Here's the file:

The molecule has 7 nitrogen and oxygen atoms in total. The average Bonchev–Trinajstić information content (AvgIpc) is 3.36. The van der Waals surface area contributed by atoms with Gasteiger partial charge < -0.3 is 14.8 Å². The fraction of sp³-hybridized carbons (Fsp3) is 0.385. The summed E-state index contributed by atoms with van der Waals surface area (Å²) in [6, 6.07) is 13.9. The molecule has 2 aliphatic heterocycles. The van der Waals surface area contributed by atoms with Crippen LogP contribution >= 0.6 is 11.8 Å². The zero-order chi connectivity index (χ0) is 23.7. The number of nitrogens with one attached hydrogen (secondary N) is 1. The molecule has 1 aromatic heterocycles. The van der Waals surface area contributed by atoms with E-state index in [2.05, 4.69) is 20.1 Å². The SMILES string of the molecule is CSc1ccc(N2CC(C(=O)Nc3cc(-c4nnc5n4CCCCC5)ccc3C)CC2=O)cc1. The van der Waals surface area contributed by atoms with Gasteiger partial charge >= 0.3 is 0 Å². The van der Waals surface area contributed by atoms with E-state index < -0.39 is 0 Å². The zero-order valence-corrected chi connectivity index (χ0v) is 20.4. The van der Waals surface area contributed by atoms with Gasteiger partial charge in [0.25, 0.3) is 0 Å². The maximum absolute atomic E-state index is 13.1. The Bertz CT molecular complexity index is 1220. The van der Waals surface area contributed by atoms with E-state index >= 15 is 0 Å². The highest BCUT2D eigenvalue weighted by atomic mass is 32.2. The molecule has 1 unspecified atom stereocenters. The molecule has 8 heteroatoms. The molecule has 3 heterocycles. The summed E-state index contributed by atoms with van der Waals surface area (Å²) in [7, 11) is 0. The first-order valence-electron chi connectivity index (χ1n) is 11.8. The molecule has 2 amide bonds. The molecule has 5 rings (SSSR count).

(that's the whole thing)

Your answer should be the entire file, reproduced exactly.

The molecule has 7 nitrogen and oxygen atoms in total. The average Bonchev–Trinajstić information content (AvgIpc) is 3.36. The van der Waals surface area contributed by atoms with Gasteiger partial charge < -0.3 is 14.8 Å². The fraction of sp³-hybridized carbons (Fsp3) is 0.385. The summed E-state index contributed by atoms with van der Waals surface area (Å²) in [6, 6.07) is 13.9. The molecule has 2 aliphatic heterocycles. The van der Waals surface area contributed by atoms with Crippen LogP contribution >= 0.6 is 11.8 Å². The zero-order chi connectivity index (χ0) is 23.7. The number of nitrogens with one attached hydrogen (secondary N) is 1. The molecule has 1 aromatic heterocycles. The van der Waals surface area contributed by atoms with E-state index in [2.05, 4.69) is 20.1 Å². The SMILES string of the molecule is CSc1ccc(N2CC(C(=O)Nc3cc(-c4nnc5n4CCCCC5)ccc3C)CC2=O)cc1. The van der Waals surface area contributed by atoms with Gasteiger partial charge >= 0.3 is 0 Å². The van der Waals surface area contributed by atoms with E-state index < -0.39 is 0 Å². The zero-order valence-corrected chi connectivity index (χ0v) is 20.4. The van der Waals surface area contributed by atoms with Gasteiger partial charge in [0.25, 0.3) is 0 Å². The maximum absolute atomic E-state index is 13.1. The Bertz CT molecular complexity index is 1220. The van der Waals surface area contributed by atoms with E-state index >= 15 is 0 Å². The highest BCUT2D eigenvalue weighted by atomic mass is 32.2. The molecule has 1 unspecified atom stereocenters. The molecule has 8 heteroatoms. The molecule has 3 heterocycles. The summed E-state index contributed by atoms with van der Waals surface area (Å²) in [7, 11) is 0. The first-order valence-electron chi connectivity index (χ1n) is 11.8. The molecule has 2 amide bonds. The molecule has 5 rings (SSSR count).